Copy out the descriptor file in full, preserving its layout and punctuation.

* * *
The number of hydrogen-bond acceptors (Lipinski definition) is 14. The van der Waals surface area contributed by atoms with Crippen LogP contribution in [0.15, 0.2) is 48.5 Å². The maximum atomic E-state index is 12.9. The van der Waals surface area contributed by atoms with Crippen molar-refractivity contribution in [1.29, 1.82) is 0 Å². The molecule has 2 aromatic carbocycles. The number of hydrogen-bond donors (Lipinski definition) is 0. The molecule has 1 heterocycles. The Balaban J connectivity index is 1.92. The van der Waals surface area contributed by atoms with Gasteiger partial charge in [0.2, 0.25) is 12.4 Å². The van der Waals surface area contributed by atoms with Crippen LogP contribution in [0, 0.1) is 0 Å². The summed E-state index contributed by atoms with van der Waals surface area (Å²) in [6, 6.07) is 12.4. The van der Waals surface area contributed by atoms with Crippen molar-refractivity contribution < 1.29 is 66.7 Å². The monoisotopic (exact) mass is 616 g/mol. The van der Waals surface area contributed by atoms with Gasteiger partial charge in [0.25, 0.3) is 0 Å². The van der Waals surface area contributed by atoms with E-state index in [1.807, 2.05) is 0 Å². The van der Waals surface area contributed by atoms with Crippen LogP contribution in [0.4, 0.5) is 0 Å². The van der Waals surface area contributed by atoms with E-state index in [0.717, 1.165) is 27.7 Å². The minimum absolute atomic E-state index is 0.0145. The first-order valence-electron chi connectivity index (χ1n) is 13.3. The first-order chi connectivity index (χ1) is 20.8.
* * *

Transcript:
The number of hydrogen-bond acceptors (Lipinski definition) is 14. The van der Waals surface area contributed by atoms with Crippen LogP contribution in [0.15, 0.2) is 48.5 Å². The maximum atomic E-state index is 12.9. The van der Waals surface area contributed by atoms with Crippen molar-refractivity contribution in [1.29, 1.82) is 0 Å². The molecule has 2 aromatic carbocycles. The number of hydrogen-bond donors (Lipinski definition) is 0. The molecule has 1 heterocycles. The Balaban J connectivity index is 1.92. The van der Waals surface area contributed by atoms with Gasteiger partial charge in [0.2, 0.25) is 12.4 Å². The van der Waals surface area contributed by atoms with Crippen LogP contribution in [0, 0.1) is 0 Å². The summed E-state index contributed by atoms with van der Waals surface area (Å²) in [6, 6.07) is 12.4. The van der Waals surface area contributed by atoms with Crippen molar-refractivity contribution < 1.29 is 66.7 Å². The monoisotopic (exact) mass is 616 g/mol. The van der Waals surface area contributed by atoms with Gasteiger partial charge in [0.25, 0.3) is 0 Å². The van der Waals surface area contributed by atoms with E-state index in [1.807, 2.05) is 0 Å². The van der Waals surface area contributed by atoms with Crippen LogP contribution in [0.4, 0.5) is 0 Å². The van der Waals surface area contributed by atoms with E-state index in [0.717, 1.165) is 27.7 Å². The minimum absolute atomic E-state index is 0.0145. The first-order valence-electron chi connectivity index (χ1n) is 13.3. The first-order chi connectivity index (χ1) is 20.8.